• History of thromboembolic disorders, or severe anemia.

Information from the National Library of Medicine

To learn more about this study, you or your doctor may contact the study research staff using the contact information provided by the sponsor.

Please refer to this study by its ClinicalTrials.gov identifier (NCT number): NCT03793153


Locations
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Egypt
OB/GYN Departments, Al-Hussein University Hospital, Al-Azhar University
Cairo, Egypt
Sponsors and Collaborators
Al-Azhar University
Investigators
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Principal Investigator: Amro M. Hetta, M. Sc. OB/GYN Departments, Al-Hussein University Hospital, Al-Azhar University
Study Director: Abdallah K. Ahmed, MD OB/GYN Departments, Al-Hussein University Hospital, Al-Azhar University
Study Chair: Mofeed F. Mohamed, MD OB/GYN Departments, Al-Hussein University Hospital, Al-Azhar University
Publications:
Tarabrin O, Kaminskiy V, Galich S, Tkachenko R, Gulyaev A, Shcherbakov S, Gavrychenko D. (2012): Efficacy of tranexamic acid in decreasing blood loss during cesarean section. Critical Care, 16(Suppl 1): P439.
World Health Organization (2010): World health report (2010) Background Paper, No 30. Available at www.who.int/entity/healthsystems/topics/financing/healthreport/30Csectioncosts.pdf.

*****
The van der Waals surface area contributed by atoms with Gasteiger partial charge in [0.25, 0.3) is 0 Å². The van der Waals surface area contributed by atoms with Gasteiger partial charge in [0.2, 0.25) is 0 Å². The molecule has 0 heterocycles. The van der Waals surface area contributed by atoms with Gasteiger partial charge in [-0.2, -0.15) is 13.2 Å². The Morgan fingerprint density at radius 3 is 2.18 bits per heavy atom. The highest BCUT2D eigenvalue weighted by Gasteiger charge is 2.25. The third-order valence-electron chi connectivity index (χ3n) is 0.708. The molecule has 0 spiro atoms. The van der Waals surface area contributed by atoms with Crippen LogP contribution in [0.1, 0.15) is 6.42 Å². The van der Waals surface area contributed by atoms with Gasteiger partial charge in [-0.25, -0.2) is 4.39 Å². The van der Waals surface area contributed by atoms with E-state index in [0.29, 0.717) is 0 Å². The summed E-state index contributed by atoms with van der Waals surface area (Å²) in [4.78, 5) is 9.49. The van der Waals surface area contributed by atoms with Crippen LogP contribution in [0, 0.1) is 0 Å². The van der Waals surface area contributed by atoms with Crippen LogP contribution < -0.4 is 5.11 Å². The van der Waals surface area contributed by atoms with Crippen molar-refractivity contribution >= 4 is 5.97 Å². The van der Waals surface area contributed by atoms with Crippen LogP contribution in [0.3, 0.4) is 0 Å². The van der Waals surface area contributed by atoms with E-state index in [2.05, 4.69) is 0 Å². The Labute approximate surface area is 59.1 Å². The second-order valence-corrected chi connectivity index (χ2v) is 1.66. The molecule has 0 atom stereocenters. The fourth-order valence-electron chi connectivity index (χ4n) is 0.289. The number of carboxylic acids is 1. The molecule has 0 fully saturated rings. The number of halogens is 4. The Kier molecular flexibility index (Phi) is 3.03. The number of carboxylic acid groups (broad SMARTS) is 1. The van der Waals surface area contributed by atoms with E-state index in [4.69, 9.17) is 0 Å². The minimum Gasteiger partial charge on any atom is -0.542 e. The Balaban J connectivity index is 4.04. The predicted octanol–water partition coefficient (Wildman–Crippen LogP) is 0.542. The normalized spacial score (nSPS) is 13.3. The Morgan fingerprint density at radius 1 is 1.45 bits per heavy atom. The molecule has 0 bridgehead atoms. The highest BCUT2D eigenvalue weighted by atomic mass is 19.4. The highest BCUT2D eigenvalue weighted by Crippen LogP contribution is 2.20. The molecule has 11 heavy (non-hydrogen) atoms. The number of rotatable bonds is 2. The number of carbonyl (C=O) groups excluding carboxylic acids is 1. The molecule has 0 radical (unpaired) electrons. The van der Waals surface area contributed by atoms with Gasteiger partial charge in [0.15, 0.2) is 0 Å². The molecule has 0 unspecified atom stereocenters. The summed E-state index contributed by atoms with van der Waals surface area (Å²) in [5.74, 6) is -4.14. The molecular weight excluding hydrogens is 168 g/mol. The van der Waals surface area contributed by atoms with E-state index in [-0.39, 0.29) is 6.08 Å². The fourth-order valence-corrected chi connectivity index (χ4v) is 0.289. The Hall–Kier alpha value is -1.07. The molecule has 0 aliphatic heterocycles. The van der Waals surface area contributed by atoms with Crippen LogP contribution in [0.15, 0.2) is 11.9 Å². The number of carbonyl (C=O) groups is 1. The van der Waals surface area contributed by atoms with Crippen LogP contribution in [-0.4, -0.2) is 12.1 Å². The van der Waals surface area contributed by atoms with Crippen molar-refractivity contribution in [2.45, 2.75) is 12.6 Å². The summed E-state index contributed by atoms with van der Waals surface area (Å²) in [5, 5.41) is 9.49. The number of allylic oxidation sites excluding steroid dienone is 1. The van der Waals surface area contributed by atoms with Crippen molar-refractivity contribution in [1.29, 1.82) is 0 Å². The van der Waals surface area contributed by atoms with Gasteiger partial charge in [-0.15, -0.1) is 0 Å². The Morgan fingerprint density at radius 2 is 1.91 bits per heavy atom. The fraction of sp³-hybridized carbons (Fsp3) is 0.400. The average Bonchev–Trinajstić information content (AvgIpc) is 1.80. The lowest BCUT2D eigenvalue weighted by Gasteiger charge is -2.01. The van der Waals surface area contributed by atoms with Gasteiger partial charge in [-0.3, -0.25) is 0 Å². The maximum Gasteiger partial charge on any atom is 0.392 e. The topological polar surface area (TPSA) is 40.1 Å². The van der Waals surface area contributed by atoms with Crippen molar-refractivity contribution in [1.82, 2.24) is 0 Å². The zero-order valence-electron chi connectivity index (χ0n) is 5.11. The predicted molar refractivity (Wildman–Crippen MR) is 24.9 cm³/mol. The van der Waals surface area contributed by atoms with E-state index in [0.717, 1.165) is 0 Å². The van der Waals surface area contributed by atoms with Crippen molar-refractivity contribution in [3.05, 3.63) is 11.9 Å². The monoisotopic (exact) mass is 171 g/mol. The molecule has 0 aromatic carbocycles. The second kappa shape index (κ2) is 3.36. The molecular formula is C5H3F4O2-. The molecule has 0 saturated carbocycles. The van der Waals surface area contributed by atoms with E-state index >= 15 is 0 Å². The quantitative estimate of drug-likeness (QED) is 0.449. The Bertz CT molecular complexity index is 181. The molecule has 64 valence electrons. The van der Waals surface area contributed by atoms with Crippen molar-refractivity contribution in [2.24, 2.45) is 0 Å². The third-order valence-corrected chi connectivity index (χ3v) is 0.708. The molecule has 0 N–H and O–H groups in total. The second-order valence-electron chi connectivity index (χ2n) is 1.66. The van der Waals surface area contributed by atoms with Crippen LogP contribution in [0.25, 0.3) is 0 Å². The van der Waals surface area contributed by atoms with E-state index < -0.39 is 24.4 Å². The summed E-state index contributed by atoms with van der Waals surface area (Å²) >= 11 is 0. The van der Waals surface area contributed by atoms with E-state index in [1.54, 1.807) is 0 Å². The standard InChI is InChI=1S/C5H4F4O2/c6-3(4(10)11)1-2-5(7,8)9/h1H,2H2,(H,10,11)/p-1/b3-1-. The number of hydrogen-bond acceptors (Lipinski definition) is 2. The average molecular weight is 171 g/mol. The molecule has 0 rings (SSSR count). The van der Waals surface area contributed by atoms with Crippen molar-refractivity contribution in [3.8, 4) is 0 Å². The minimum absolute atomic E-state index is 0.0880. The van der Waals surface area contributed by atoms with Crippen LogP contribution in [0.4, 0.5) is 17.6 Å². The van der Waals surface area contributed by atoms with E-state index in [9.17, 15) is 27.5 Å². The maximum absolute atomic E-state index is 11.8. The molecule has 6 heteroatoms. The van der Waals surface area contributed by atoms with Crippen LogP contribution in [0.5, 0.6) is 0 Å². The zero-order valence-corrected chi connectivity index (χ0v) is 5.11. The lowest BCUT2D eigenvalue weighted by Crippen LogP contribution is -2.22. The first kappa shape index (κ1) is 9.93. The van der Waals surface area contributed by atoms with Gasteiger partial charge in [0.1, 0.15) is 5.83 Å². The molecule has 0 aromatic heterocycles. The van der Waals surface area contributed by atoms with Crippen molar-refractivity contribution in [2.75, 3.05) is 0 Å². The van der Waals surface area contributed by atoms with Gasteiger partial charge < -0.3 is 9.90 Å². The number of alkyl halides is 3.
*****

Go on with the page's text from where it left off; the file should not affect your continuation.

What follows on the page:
World Health Organization (2006): WHO Recommendations on the Prevention of Postpartum Hemorrhage. Available at www.pphprevention.org/files/who_summaryofOct.2006techconsult.pdf.
Gohel M, Patel P, Gupta A, Desai P. (2007): Efficacy of tranexamic acid in decreasing blood loss during and after cesarean section: A randomized case controlled prospective study. The Journal of Obstetrics and Gynecology of India, 57(3): 227-230.
Yehia AH, Koleib MH, Abdelazim IA, Atik A. (2014): Tranexamic acid reduces blood loss during and after cesarean section: A double blinded, randomized, controlled trial. Asian Pacific Journal of Reproduction, 3(1): 53-56.
Mitchell JL, Stecher J, Crowson J, Rich D. (2015): Uterine Cooling During Cesarean Delivery to Reduce Blood Loss and Incidence of Postpartum Hemorrhage: A Randomized Controlled Trial [79]. Obstetrics & Gynecology.

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Responsible Party: Amro M. Hetta, Doctoral Degree (MD) Candidate, Al-Azhar University
ClinicalTrials.gov Identifier: NCT03793153    
Other Study ID Numbers: OB1
First Posted: January 4, 2019    Key Record Dates
Last Update Posted: April 9, 2019
Last Verified: April 2019
Individual Participant Data (IPD) Sharing Statement:
Plan to Share IPD: Yes
Plan Description: All IPD that underlie results in a publication
Supporting Materials: Study Protocol
Statistical Analysis Plan (SAP)
Time Frame: After publishing
Access Criteria: Full text

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Studies a U.S. FDA-regulated Drug Product: No
Studies a U.S. FDA-regulated Device Product: No
Additional relevant MeSH terms:
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Postpartum Hemorrhage
Uterine Inertia
Hemorrhage
Pathologic Processes
Obstetric Labor Complications
Pregnancy Complications
Puerperal Disorders
Uterine Hemorrhage
Dystocia